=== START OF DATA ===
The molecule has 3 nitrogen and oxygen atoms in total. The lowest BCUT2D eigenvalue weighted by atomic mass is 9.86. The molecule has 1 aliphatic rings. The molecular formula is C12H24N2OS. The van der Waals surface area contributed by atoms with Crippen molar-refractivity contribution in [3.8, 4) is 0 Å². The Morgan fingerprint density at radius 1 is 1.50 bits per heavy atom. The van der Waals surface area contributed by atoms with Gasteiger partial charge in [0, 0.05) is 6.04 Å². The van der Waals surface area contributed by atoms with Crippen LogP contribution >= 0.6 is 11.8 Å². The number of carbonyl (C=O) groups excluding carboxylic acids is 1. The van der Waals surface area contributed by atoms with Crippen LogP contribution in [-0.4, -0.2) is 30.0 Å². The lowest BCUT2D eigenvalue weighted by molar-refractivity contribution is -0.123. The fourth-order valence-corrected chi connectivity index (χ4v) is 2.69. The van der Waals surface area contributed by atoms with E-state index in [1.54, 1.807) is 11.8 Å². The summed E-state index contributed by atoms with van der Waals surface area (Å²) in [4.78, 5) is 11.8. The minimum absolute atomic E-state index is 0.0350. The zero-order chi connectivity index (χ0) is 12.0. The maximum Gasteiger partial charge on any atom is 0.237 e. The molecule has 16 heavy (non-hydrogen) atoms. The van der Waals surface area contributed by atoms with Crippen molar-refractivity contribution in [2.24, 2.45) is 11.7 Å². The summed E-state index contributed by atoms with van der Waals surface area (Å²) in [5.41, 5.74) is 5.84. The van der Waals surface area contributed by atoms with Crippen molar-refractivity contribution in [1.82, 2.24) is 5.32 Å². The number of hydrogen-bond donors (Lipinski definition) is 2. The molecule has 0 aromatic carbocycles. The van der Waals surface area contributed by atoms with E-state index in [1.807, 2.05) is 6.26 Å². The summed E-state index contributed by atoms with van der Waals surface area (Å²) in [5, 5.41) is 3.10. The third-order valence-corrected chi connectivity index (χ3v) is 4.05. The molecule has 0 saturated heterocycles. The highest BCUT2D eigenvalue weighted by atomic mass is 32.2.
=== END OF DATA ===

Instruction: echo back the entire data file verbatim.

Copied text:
The molecule has 3 nitrogen and oxygen atoms in total. The lowest BCUT2D eigenvalue weighted by atomic mass is 9.86. The molecule has 1 aliphatic rings. The molecular formula is C12H24N2OS. The van der Waals surface area contributed by atoms with Crippen molar-refractivity contribution in [3.8, 4) is 0 Å². The Morgan fingerprint density at radius 1 is 1.50 bits per heavy atom. The van der Waals surface area contributed by atoms with Gasteiger partial charge in [0, 0.05) is 6.04 Å². The van der Waals surface area contributed by atoms with Crippen LogP contribution >= 0.6 is 11.8 Å². The number of carbonyl (C=O) groups excluding carboxylic acids is 1. The van der Waals surface area contributed by atoms with Crippen LogP contribution in [-0.4, -0.2) is 30.0 Å². The lowest BCUT2D eigenvalue weighted by molar-refractivity contribution is -0.123. The fourth-order valence-corrected chi connectivity index (χ4v) is 2.69. The van der Waals surface area contributed by atoms with E-state index in [1.54, 1.807) is 11.8 Å². The summed E-state index contributed by atoms with van der Waals surface area (Å²) in [4.78, 5) is 11.8. The minimum absolute atomic E-state index is 0.0350. The zero-order chi connectivity index (χ0) is 12.0. The maximum Gasteiger partial charge on any atom is 0.237 e. The molecule has 16 heavy (non-hydrogen) atoms. The van der Waals surface area contributed by atoms with Crippen molar-refractivity contribution in [2.24, 2.45) is 11.7 Å². The summed E-state index contributed by atoms with van der Waals surface area (Å²) in [5.41, 5.74) is 5.84. The van der Waals surface area contributed by atoms with Crippen molar-refractivity contribution in [1.82, 2.24) is 5.32 Å². The number of hydrogen-bond donors (Lipinski definition) is 2. The molecule has 0 aromatic carbocycles. The van der Waals surface area contributed by atoms with E-state index in [1.807, 2.05) is 6.26 Å². The summed E-state index contributed by atoms with van der Waals surface area (Å²) in [5, 5.41) is 3.10. The third-order valence-corrected chi connectivity index (χ3v) is 4.05. The molecule has 0 saturated heterocycles. The highest BCUT2D eigenvalue weighted by atomic mass is 32.2.